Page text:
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Employment Law Alert: First Circuit Says Employee’s Five-Year Break In Service

On December 18, the First Circuit Court of Appeals issued a decision in an FMLA case holding that, although the plaintiff had a five-year break in service, he was still eligible for FMLA leave, and could proceed with his claim that he was terminated in violation of the statute.

Kenneth Rucker, a car salesman, had been employed by Lee Auto Malls for approximately five years when he left and went to work elsewhere for another five years. He eventually returned to work for Lee and had worked there approximately 6 months when he ruptured a disc in his back and missed 13 days of work. After Lee terminated Rucker’s employment while he was off work on medical leave, Rucker sued under the FMLA. Lee filed a motion to dismiss the complaint, arguing that Rucker was not eligible for FMLA leave at the time he was terminated, because his prior service did not count toward the 12-month service requirement. The District Court agreed, and dismissed the complaint. However, on appeal, the First Circuit reversed the dismissal and held that Rucker could proceed with his claim. In so doing, the Court relied upon 29 C.F.R. § 825.110(b), which says that the 12 months of service need not be consecutive months. Accordingly, because Rucker had satisfied the 1,250 hours requirement during his most recent stint of employment with Lee, and had unquestionably worked more than 12 months total for the company, he was an eligible employee under the FMLA.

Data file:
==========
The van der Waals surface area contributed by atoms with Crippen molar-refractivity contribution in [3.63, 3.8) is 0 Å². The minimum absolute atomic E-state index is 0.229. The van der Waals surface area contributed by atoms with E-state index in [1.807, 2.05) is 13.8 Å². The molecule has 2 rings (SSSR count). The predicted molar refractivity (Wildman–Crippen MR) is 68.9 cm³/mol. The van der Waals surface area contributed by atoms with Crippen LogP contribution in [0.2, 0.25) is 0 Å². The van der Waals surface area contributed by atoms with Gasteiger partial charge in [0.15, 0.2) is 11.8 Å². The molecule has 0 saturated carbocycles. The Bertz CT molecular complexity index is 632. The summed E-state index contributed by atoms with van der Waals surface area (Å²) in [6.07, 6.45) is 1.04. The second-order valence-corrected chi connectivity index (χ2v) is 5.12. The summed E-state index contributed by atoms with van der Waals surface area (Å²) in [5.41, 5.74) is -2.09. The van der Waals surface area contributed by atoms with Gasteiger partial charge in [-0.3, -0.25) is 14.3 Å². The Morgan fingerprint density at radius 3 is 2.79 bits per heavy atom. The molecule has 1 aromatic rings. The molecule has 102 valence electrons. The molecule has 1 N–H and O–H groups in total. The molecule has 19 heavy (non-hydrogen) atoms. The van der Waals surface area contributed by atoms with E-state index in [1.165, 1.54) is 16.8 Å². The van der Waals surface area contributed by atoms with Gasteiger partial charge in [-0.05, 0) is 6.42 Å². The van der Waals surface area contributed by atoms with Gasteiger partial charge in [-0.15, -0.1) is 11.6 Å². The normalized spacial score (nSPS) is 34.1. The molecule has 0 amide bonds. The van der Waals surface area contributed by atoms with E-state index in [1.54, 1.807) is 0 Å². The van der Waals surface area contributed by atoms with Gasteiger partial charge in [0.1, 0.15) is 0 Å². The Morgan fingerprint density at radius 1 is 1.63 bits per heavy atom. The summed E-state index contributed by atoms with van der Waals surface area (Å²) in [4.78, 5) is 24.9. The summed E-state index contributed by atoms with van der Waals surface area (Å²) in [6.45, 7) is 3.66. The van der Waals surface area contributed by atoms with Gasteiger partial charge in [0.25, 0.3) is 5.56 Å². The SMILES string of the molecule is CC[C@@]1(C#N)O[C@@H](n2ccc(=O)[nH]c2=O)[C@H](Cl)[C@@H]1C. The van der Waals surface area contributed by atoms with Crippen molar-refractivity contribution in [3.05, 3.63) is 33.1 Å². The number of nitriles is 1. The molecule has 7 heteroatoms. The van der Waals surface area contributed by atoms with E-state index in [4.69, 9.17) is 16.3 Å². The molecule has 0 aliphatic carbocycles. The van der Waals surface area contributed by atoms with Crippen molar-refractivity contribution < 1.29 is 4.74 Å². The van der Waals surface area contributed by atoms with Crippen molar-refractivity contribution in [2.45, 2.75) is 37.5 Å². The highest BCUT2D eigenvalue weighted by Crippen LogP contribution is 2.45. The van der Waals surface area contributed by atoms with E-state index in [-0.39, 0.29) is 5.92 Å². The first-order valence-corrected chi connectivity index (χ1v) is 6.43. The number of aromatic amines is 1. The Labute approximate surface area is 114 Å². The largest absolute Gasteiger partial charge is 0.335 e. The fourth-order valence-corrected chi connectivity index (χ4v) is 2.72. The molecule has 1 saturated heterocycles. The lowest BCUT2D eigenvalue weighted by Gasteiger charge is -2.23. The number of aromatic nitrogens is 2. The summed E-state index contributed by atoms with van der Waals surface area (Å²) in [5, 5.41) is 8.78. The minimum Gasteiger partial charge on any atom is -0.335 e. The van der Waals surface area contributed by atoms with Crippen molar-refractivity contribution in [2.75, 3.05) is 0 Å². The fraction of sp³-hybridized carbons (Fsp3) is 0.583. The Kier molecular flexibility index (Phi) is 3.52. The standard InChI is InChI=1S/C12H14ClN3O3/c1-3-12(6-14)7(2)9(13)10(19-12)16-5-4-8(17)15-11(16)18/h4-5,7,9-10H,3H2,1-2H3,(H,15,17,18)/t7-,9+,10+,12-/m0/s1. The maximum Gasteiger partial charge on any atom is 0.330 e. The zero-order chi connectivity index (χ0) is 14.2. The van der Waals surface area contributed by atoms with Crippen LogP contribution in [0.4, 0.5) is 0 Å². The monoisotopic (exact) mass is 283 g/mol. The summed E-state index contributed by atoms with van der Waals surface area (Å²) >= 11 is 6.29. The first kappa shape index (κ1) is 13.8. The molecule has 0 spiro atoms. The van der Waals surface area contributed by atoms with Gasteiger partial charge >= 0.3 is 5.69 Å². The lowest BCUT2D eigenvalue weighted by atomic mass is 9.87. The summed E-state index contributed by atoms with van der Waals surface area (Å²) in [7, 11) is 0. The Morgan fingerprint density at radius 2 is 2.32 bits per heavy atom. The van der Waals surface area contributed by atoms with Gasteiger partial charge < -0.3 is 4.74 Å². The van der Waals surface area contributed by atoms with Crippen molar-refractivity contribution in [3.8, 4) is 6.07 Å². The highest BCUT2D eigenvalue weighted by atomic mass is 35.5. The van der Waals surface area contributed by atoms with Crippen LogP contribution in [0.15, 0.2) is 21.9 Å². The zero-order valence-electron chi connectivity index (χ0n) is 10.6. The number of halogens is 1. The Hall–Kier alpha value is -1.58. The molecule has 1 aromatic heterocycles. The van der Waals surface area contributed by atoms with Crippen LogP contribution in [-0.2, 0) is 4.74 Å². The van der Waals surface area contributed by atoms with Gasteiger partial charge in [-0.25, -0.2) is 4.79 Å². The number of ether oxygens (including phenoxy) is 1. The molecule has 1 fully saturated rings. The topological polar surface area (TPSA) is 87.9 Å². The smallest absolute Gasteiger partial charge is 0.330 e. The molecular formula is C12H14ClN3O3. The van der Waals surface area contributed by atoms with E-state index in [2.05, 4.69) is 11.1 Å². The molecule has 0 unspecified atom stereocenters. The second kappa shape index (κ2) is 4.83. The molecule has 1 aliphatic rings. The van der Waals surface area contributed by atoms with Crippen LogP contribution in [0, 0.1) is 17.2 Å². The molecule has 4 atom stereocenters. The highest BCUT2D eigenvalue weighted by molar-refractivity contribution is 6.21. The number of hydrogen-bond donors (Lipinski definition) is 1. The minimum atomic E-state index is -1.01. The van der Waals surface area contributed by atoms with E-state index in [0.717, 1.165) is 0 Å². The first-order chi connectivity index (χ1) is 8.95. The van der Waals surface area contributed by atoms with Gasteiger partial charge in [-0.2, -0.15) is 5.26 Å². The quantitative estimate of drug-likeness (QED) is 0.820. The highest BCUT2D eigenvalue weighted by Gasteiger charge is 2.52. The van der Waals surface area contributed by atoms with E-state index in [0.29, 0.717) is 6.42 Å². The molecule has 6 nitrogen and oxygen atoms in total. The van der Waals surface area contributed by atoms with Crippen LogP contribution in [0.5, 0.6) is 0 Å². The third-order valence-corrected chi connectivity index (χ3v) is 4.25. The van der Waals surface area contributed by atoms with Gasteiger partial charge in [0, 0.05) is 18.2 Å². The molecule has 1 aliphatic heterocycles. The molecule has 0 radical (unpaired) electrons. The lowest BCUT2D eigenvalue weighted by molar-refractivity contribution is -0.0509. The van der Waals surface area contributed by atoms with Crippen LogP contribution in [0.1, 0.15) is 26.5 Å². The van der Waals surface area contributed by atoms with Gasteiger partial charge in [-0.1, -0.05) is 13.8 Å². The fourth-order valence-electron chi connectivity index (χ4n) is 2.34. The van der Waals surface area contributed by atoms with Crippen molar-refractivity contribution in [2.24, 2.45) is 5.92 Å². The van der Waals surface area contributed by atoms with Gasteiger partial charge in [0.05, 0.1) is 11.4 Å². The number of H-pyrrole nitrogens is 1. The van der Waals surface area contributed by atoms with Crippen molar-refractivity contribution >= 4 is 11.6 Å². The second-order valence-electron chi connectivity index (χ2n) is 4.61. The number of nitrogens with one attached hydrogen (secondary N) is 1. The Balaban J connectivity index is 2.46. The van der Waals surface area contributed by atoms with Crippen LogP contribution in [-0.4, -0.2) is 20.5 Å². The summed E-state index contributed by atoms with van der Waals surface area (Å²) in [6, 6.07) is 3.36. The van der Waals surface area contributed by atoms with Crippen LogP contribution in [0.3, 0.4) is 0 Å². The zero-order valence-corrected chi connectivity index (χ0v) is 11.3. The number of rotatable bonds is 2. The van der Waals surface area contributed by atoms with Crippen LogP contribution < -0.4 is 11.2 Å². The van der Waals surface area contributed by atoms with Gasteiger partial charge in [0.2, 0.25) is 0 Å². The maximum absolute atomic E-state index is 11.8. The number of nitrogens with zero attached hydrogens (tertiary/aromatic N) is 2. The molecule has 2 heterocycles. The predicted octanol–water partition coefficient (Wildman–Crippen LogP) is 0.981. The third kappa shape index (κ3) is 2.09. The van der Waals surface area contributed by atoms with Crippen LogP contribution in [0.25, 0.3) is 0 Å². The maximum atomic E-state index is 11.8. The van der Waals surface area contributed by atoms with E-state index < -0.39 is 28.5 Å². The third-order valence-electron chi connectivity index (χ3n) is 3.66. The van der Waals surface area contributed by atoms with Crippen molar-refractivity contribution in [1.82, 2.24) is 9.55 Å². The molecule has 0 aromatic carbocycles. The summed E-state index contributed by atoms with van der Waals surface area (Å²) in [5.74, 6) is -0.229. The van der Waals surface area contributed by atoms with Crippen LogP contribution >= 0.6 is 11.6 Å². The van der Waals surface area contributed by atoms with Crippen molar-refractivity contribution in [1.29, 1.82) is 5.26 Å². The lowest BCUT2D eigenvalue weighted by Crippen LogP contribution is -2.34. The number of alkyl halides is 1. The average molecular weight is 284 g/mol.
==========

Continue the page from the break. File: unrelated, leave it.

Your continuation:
Bottom Line

While this case presents an unusual fact pattern, and may seem to be wrongly decided from a common sense standpoint, the cited regulation supports the result.

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